Change Itinerary use case allows the customer to - select and change a segment (from an existing itinerary) by deleting it. It says the selected segment is deleted and prepare itinerary use case is executed.
In my case if customer changes the Boston to New York segment then all the legs associated with it also get deleted. This way I do not have to worry about dangling objects or extra validations.
Similarly pricing an itinerary is equal to total of all the segments, which again is equal to the total of all the legs.
Let me know what you feel about this
Joined: Jan 09, 2005
Yes, I think this is probably the desscription that matches the BDOM best. Without changing the BDOm. Thanks. J
Agree that Segment is either a leg or outbound/return flight, but to conform to the BDM, Itinerary-Segment should be a 1-n relationship and Flight-Segment should be 1-1.
I think that Flight and Segment have different uses in EJB. Flight looks as though it could be an entity bean holding the flight details (flight ID, departure/arrival time & airport, plane type).
A Segment seems to be what the customer buys, i.e. it is created by a session bean when reserving the flight, but unlike Flight it is not an entity bean and so can be deleted without affecting the database, if the customer decides to abandon the reservation.
An Itinerary might be seen as several Segments that are bought together, or there could be a rule saying that Segments are linked if they are consecutive (one arrives at airport A, the next leaves from airport A within a given time). I don't think it matters so long as you state your assumptions.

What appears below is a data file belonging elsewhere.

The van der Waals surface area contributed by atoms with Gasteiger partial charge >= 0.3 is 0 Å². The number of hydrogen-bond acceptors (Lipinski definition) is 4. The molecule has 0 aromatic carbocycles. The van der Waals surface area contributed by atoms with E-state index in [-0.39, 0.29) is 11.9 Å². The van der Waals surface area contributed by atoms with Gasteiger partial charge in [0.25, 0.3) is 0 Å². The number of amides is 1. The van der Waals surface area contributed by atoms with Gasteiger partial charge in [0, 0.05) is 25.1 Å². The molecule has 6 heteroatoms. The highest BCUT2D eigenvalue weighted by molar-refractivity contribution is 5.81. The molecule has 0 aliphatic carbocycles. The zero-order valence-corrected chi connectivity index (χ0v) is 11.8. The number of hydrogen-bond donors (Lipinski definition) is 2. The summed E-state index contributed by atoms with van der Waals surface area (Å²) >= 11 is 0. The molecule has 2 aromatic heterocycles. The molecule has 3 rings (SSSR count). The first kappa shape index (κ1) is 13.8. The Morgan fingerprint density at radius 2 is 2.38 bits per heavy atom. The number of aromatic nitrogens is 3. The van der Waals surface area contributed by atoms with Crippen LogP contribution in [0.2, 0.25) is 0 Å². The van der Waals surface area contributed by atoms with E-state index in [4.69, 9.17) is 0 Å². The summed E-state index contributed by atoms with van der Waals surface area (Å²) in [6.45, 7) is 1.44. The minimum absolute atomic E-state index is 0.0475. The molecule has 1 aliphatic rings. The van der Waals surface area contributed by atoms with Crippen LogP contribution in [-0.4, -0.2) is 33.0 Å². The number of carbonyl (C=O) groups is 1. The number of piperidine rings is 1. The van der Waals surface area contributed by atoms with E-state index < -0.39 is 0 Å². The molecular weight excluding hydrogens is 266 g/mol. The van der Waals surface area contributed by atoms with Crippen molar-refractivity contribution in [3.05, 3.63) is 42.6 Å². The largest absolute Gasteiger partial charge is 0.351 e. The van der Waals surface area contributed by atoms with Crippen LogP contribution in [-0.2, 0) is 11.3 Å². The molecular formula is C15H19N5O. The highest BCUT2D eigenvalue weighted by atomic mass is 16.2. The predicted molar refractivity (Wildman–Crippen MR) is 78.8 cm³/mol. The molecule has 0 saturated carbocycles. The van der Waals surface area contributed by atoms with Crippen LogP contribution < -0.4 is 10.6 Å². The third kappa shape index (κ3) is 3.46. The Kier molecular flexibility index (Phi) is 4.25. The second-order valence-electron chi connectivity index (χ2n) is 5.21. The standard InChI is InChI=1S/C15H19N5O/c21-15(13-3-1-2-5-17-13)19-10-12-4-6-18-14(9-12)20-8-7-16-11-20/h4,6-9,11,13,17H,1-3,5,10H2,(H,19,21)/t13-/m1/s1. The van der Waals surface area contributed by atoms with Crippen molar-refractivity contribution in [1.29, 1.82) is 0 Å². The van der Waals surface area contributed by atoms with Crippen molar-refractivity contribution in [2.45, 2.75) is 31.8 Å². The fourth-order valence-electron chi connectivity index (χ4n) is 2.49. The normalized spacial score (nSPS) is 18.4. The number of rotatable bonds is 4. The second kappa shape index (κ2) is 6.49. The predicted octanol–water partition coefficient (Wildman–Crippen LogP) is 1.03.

I've come to a similar conclusion to your one. It's good to hear the traffic control people think so too!
The bit I've been thinking about is how the system searches for routes - obviously it can easily search for direct flights ... and you could implement logic to get it to search for linking flights that leave within x many hours ... but you don't want it to offer customers the option of flying from New York to Orlando via Seattle.
So I am thinking of adding a couple of classes which allow the company to define valid routes. So from my example, they might say that the only valid routes for NY-Orlando are NY-Orlando and NY-Washington-Orlando.
The question I have regarding how the system searches for routes is this: Would accessing the module(s) containing the valid legs for trips between two places really be the responsibility of this application? Or, is there already a pre-determined set of flights that are available for a trip between two particular places? That is, is someone ELSE in charge of what flights actually exist in the database for a given trip between 2 places at a given time?
For what it's worth, I have a friend who is a pilot for Delta. From what I understand, Flight Numbers (associated with a Flight) are assigned by an outside entity for all commercial flight. A Flight Number normally correlates with a particular departure and destination city at a particular time of day. So, for instance, flight 337 may depart at 9:05am on Mon, Wed, and Thu of any given week for an Airline. Consequently, a flight number can be executed with multiple types of equipment.
So if an itinerary contains a layover, it would contain multiple flight numbers, and it would be associated with a particular date and time.
From what i can tell, a real-world flight system is beyond the scope of this project; it's probably best to define it one way or the other and stick to it.